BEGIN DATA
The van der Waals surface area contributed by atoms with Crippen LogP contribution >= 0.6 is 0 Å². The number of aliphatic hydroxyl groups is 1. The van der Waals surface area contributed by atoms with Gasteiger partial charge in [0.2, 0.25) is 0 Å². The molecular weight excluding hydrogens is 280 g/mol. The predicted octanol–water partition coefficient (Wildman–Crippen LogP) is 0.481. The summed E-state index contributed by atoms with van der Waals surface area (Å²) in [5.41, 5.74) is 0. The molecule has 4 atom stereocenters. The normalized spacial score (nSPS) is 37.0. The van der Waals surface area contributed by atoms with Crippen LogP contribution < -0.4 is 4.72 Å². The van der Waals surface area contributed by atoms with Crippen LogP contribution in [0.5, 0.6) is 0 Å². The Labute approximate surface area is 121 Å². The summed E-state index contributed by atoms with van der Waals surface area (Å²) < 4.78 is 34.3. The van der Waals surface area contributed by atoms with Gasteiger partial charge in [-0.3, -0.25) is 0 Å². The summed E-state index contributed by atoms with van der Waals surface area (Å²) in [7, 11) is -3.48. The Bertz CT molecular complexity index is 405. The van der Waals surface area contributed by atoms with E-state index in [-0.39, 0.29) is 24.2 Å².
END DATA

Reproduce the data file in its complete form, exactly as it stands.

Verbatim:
The van der Waals surface area contributed by atoms with Crippen LogP contribution >= 0.6 is 0 Å². The number of aliphatic hydroxyl groups is 1. The van der Waals surface area contributed by atoms with Gasteiger partial charge in [0.2, 0.25) is 0 Å². The molecular weight excluding hydrogens is 280 g/mol. The predicted octanol–water partition coefficient (Wildman–Crippen LogP) is 0.481. The summed E-state index contributed by atoms with van der Waals surface area (Å²) in [5.41, 5.74) is 0. The molecule has 4 atom stereocenters. The normalized spacial score (nSPS) is 37.0. The van der Waals surface area contributed by atoms with Crippen LogP contribution < -0.4 is 4.72 Å². The van der Waals surface area contributed by atoms with Crippen LogP contribution in [0.5, 0.6) is 0 Å². The Labute approximate surface area is 121 Å². The summed E-state index contributed by atoms with van der Waals surface area (Å²) < 4.78 is 34.3. The van der Waals surface area contributed by atoms with Gasteiger partial charge in [-0.3, -0.25) is 0 Å². The summed E-state index contributed by atoms with van der Waals surface area (Å²) in [7, 11) is -3.48. The Bertz CT molecular complexity index is 405. The van der Waals surface area contributed by atoms with E-state index in [-0.39, 0.29) is 24.2 Å².